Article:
There is an appendix dryly recapping the history of Sierra Leone which seemed a pretty odd way to end a memoir.
This is a very detailed story of the scientists, car companies, government programs, and venture capitalists, involved in the development of the battery of the future. This tries to do quite a lot and may be too detailed for many readers. I understand those that feel it was boring. It covers the stories of battery development, the process of vying for a big government projects, the greed and maneuvering of venture capital funded startup companies, and how EV’s might affect the environment and the oil industry. Although this was not an easy listen, I learned a lot and enjoyed the various storylines. Overall I was very satisfied with this book. The one thing was unsatisfying is the story ends abruptly with the battery of the future still in flux. The narration was very good, dealing with the technical detail very well.
This is a highly touted, award-winning collection of nine short stories and is on several “best” lists.
I found most of these stories superficial, and the writing quite ordinary.
I love short stories, but these stories seemed to focus on the shallowest aspects of both Indian and US culture. I liked the last two stories the best, but these were only above average. The rest of the stories did not make me laugh or cry or give me shivers or move me or shock me or surprise me or make me consider deeply. Yet the stories were not bad, and the writing was not bad. I did not find myself liking, or respecting, any of the characters. Yes, real life can be shallow and tedious but I don’t need to read that part in short stories.
These stories seemed like they could be short scenes in novels, if supported by the structure and story and characters of a novel. On their own, they seemed a bit pointless.
The audio production was down right annoying. The chapters do not align with the stories and there are discordant musical interludes between and within stories. The tone of the narrator was peppy and light, as if this was a children’s book, and I found the narration clashed sharply with the material. I certainly will not listen to this book again.
Native Son, written in 1940, was ahead of its time, and represented an important voice in an age on the brink of change.
The first two books of this novel were quite excellent, a personal story that felt honest and impactful, with well-drawn characters and an exciting plot. The book then proceeds into the third book with a long question and answer dialog, and long monologs, reminiscent of Dostoevsky, but seemed too heavy handed to me. The first two books of this novel, through character and story, made the points better than the exposition of the third book.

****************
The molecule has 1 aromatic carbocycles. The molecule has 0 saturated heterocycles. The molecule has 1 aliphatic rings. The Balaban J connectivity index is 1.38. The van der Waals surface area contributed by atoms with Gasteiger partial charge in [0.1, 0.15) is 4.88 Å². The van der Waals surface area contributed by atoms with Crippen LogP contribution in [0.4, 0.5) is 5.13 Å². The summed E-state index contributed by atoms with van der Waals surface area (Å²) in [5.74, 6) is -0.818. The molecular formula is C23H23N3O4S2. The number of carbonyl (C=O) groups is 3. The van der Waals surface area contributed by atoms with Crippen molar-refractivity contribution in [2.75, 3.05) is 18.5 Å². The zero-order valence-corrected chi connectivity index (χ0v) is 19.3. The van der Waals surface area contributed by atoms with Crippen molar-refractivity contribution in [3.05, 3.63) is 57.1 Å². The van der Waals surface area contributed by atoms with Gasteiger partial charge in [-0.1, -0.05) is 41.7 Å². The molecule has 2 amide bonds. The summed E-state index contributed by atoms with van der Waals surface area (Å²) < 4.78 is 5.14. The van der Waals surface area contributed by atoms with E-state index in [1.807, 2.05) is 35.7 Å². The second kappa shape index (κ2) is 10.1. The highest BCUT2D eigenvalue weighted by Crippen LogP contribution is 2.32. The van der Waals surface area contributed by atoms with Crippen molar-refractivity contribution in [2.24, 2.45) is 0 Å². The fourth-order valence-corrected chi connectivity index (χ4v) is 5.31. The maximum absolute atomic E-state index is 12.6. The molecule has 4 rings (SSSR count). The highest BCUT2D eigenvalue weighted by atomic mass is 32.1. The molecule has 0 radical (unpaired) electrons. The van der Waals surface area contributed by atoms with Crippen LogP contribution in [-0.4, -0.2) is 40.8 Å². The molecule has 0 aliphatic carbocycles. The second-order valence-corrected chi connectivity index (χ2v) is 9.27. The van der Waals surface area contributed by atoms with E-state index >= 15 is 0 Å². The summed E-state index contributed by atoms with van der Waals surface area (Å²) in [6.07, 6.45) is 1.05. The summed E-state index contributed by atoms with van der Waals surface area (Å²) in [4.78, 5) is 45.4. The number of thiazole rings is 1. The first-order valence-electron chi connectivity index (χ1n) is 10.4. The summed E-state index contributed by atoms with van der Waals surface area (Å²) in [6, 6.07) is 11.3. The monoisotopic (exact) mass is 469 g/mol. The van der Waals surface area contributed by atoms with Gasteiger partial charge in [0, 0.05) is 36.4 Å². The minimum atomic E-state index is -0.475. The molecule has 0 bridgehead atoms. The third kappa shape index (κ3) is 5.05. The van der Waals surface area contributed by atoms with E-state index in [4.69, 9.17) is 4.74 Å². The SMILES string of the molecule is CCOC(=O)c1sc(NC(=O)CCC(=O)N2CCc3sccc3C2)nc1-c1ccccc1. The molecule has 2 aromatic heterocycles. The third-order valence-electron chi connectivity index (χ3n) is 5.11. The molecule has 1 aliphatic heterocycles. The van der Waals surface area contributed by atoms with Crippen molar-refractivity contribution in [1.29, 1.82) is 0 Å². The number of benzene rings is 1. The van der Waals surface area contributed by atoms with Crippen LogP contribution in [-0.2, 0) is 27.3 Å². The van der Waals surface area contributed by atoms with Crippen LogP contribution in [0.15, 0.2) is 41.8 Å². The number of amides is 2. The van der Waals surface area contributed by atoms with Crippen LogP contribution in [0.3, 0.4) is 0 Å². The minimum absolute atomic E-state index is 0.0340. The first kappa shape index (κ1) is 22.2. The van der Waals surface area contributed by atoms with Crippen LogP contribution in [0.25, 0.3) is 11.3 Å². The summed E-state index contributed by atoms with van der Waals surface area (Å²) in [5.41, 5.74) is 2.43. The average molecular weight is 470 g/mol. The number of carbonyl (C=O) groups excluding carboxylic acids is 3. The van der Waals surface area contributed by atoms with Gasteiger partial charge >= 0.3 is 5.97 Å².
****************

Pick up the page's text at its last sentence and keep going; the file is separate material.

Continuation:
Native Son has been criticized as being “protest fiction”, limiting its artistic value. This is true, but only true of the final book of the novel. The first two books are artistically executed and powerful. Somehow I think the novel would have been more powerful if this ended without third book.
The narration was terrific, clear and subtly powerful. The narration adds greatly to the experience.
Although I am glad I listened to this, the last book was tedious, reducing the overall experience. Yet, this was an historically important novel and may be worth reading for that reason alone.
This is not really about the end of faith, but the author’s post 9-11 justification for the preemptive destruction of those he fears.
I agree with much, if not most, (actually almost everything) of what is presented in The End of Faith, nevertheless I was uncomfortable with a few of the author’s blind spots, allowing him to seriously justify preemptive violence against his “enemies”.
This is not rationalism, not an author searching for truth, but instead a long rationalization for violence born of fear. The author’s fear is palpable on nearly every page. This may not be noticeable to many just now, as fear saturates much of west post 9-11. This book seems to be a visceral (and understandably human) reaction to 9-11. While it does address the obvious historical atrocities perpetrated by western religions, much of the book explains why we should fear Islam and might need to kill them for their dangerous beliefs.
The author seems to show no interest in understanding the nature of his enemy, merely repeatedly justifying his fear of them. Harris indicates he does not know how we might win the war on terrorism. The answer is simple to anyone who has studied military history, you win when your advisory loses the will to fight. Loses the will to fight. This seems to be the bases of his fear. That his enemy will never lose the will to fight.